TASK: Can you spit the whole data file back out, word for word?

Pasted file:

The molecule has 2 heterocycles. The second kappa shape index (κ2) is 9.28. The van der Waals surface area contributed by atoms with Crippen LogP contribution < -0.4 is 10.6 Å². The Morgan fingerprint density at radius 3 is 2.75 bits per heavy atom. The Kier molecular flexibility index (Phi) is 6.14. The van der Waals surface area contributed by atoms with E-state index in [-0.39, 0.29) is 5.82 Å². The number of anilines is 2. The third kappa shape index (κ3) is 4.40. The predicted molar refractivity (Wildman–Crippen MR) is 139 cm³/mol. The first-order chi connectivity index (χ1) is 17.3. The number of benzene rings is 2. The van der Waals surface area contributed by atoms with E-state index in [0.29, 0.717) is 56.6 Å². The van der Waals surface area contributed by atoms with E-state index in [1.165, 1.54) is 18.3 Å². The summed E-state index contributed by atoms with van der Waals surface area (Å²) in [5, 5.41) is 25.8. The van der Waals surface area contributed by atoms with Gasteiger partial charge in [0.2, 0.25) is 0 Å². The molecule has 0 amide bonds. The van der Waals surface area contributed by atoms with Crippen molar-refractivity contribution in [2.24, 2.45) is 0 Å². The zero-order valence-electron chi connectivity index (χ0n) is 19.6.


The molecule has 2 heterocycles. The second kappa shape index (κ2) is 9.28. The van der Waals surface area contributed by atoms with Crippen LogP contribution < -0.4 is 10.6 Å². The Morgan fingerprint density at radius 3 is 2.75 bits per heavy atom. The Kier molecular flexibility index (Phi) is 6.14. The van der Waals surface area contributed by atoms with E-state index in [-0.39, 0.29) is 5.82 Å². The number of anilines is 2. The third kappa shape index (κ3) is 4.40. The predicted molar refractivity (Wildman–Crippen MR) is 139 cm³/mol. The first-order chi connectivity index (χ1) is 17.3. The number of benzene rings is 2. The van der Waals surface area contributed by atoms with E-state index in [0.29, 0.717) is 56.6 Å². The van der Waals surface area contributed by atoms with E-state index in [1.165, 1.54) is 18.3 Å². The summed E-state index contributed by atoms with van der Waals surface area (Å²) in [5, 5.41) is 25.8. The van der Waals surface area contributed by atoms with Gasteiger partial charge in [0.2, 0.25) is 0 Å². The molecule has 0 amide bonds. The van der Waals surface area contributed by atoms with Crippen molar-refractivity contribution in [2.24, 2.45) is 0 Å². The zero-order valence-electron chi connectivity index (χ0n) is 19.6.